The inaugural release of the independent DVD distributor A Million Movies a Minute (AMMAM), a micro-label professedly dedicated to short documentaries, was last year's After the War: Life Post-Yogoslavia, an uneven collection of nine shorts about the titular subject which was damned by poor video and audio quality. Taking a lesson from that one, AMMAM's second release, Animating Reality: A Collection of Short Documentaries, offers far better video and audio quality through the content remains just as uneven.
A trickle of documentaries utilizing animation to supplement or replace traditional film and video has become a torrent since the release of the critically-acclaimed feature-length animated documentary Waltz with Bashir in 2008. Material that once would have been confined to radio for lack of contemporaneous live-action video, as well as new material expressly designed for the medium of animation seems to be everywhere of late including in this most recent release from AMMAM.
With thirteen shorts and a total running time of 162 minutes, Animating Reality doesn't suffer from a dearth of content though it does stretch the bounds of the documentary genre with the likes of Wiener Wuast, a five-minute short from Japanese filmmaker Maya Yonesho which simply features hand-painted watercolors held up before the camera mostly obscuring background details of Vienna, to create a wordless stop-motion animation of swirling kaleidoscopic images.
Nearly as liberal interpretation of the genre is to be found in the 23-minute short from Dutch filmmaker Gerrit van Dijk, The Last Words of Dutch Schultz. Based upon the incoherent ramblings of a mobster gunned down in 1935, the short is supplemented by cheesy, live-action reenactments, and intermixed with line drawings of Mike Tyson biting Evander Holyfield's ear, the Kennedy assassination, Chairman Mao and other incongruous free-associations. Van Dijk's other short on this release, with co-director Marie José van der Linden, the eight-minute Sold Out, is a similarly temporally far-ranging consideration of the demise of a family-owned small market.
Learned by Heart (Marjut Rimminen & Paivi Takala, Finland, 29 min.) and A Shift in Perception (Dan Monceaux, Australia, 16 min.) both manipulate traditional film footage for artist effect. In the case of the former to offer sense impressions of growing up in Finland during the Cold War, and in the case of the latter to offer insight into the lives of three blind women.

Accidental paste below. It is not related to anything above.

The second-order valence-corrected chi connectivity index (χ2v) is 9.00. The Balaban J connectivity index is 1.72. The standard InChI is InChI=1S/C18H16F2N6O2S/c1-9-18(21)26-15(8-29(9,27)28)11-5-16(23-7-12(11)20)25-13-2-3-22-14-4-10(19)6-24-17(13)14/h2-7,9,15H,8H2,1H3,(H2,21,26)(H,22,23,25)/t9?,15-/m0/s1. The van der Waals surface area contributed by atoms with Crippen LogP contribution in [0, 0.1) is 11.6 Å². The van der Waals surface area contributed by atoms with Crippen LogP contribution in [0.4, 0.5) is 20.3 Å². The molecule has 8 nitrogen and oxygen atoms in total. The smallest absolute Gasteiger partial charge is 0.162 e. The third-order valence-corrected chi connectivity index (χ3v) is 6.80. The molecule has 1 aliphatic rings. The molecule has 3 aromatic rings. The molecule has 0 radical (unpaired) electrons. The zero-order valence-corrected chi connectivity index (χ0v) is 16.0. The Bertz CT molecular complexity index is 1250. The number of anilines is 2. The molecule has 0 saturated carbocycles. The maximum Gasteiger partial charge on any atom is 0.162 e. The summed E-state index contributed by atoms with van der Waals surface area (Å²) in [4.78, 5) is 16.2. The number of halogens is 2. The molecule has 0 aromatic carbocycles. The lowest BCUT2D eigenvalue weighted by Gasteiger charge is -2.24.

Canadian filmmaker Davina Pardo and Japanese-American filmmaker Yoriko Murakami offer their personal reflections on family relationships and art in Birdlings Two (6 min.) and Taking about Amy (8 min.) respectively.
In addition to A Shift in Perception, described above, five more of the shorts provide fairly conventional documentary interviews visually enhanced through animation. These include a few New Zealanders' thoughts about wilderness (Conversing with Aotearoa, directed by Corrie Francis, New Zealand & United States, 15 min.); three female graffiti artists and a city work responsible for cleaning it up, discussing the meaning and impact of graffiti (Blue, Karma, Tiger, directed by Mia Hulterstram & Cecilia Actis, Sweden, 12 min.); two Ugandan women discussing life with HIV/AIDS (The Beloved One, directed by Samanta Moore, United Kingdom, 6 min.); a Vietnam veteran and a former Iraqi prisoner discussing their unlikely friendship forged in a psychiatric hospital (In the Same Boat, directed by Emily Bissland, Australia, 7 min.); and a dialogue about voting and political action between an older French leftist and a disaffected youth (One Voice, One Vote, directed by Jeanne Paturle & Cecile Rousset, France, 14 min.).
The most engaging of the shorts on this release is agitprop damning American torture techniques. Inspired by an alleged 1970's CIA torture manual found on the internet, Belgian filmmaker Eric Ledune deadpans voiceover instruction for the torture, execution, and disposal of political prisoners in Do It Yourself (13 min.). The disquieting effect of the narration is heightened by a collage of unsettling images of fish.
Video & Audio:
Video and audio quality vary from short to short, but the overall quality is excellent for a project of this kind. The shorts shot in widescreen are anamorphically enhanced, and the 2.0 Dolby Digital audio has a uniform level throughout. Where the technical quality remains to be improved though is with subtitles. Those on the non-English shorts are not removable, while none are offered for the English language shorts.
The extras are rather thin, consisting of a trailer, brief filmmaker bios, and an optional filmmaker's commentary for Do it Yourself.
Animating Reality: A Collection of Short Documentaries boasts good audio and video quality, though few of the thirteen shorts are exceptional in terms of content. Though tending more toward student films and marginal one-offs than toward the level of high-quality shorts routinely released on DVD compilation by Wholphin, Animating Reality merits a rental for fans of documentary and experimental film willing to sample selectively the 162 minutes of content provided.